The baker’s operating profit, excluding exceptional items, grew 4.6% to £81.7M last year. Total sales for the company were up 7.7% to £960M, compared with £894.2M in 2017.
Exceptional items worth £9.9M meant Greggs’ pre-tax profit fell 4.3% to £71.9M. This was the result of a number of investments by the company to improve its internal supply chain.
Chief executive Roger Whiteside said: “In 2017 we delivered another strong performance in challenging economic circumstances as rising inflation impacted both our own costs and customers’ disposable income.
“While the UK consumer outlook remains challenging, we are encouraged by the start to the year. 2018 will be the peak year for investment in our supply chain as we create the platforms for further growth.”
£45 million investment
This year will see Greggs continue investing in expanding its logistics capacity, while it consolidates its manufacturing operations.
This would result in the creation of thousands of new roles in the baker’s retail and distribution operation, but would result in fewer jobs in manufacturing.
Last year already saw Greggs transfer its Edinburgh operations to its Glasgow bakery and extending its Leeds bakery to focus on the production of cakes and muffins.
A total investment of £45M has been planned by the baker to support these consolidation, including the creation of a “centre for excellence” for doughnuts at the firm’s Gosforth Park Bakery in Newcastle.
Commenting on Greggs’ results, Paul Hickman, analyst at Edison Investment Research, said the baker’s profits had beaten expectations.
“Despite consumer pressures, the brand was able to grow its top line successfully. It supports our view that Greggs, with its combination of value and convenience and a refreshed store and product offer, is well-placed in a tightening consumer market,” he said.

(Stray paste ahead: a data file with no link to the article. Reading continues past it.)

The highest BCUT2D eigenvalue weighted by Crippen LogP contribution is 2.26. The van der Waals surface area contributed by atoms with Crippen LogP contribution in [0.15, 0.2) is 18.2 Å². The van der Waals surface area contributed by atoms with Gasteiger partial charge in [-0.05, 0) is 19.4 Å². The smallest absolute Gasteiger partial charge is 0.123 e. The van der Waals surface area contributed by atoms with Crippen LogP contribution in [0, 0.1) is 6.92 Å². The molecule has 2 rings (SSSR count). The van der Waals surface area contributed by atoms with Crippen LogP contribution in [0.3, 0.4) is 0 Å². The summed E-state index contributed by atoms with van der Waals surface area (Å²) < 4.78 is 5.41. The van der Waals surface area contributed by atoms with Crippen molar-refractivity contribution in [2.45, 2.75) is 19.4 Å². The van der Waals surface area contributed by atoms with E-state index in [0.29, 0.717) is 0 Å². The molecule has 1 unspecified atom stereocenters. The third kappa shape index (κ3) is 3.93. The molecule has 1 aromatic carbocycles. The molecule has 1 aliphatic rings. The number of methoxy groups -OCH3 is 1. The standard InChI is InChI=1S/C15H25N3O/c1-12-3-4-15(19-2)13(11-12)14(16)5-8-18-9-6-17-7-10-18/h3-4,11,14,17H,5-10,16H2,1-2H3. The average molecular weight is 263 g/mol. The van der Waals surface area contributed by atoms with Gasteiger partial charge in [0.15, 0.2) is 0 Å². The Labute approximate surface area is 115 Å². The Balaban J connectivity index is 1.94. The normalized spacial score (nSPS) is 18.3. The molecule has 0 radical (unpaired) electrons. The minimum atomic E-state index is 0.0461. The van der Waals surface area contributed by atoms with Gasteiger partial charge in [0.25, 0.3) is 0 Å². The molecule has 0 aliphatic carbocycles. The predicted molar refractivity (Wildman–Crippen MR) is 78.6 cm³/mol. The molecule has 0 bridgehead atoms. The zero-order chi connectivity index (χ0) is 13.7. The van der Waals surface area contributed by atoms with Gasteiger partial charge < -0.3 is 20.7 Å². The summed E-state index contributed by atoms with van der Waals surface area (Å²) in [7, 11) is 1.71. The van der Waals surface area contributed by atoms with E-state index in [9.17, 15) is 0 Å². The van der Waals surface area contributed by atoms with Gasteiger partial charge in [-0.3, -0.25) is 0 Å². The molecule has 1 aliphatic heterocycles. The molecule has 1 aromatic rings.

‘Tightening consumer market’
“The brand should do well against higher priced competition on the High Street and the company is increasingly exploring non-traditional locations such as petrol stations and drive-thrus.”
However, Clive Black, head of food at market analyst Shore Capital, said Greggs’ profit were behind what they had forecasted.
“Newcastle’s finest major sausage roll maker, now also swimming in the world of cranberries, falafel and porridge, has reported another year of profit progress albeit a tad behind our forecasts,” added Black.
“In its current observations on the market, Greggs reports that it is ‘encouraged’ by recent trading with like-for-like sales up by 3.2% in the 8W to the 24th February – a little behind our 3.5% full-year expectation.”
Meanwhile, last month, Greggs delivered its 17th quarter of consecutive like-for-like sales growth in its fourth-quarter trading update, as it planned “record investment” in its supply chain in 2018.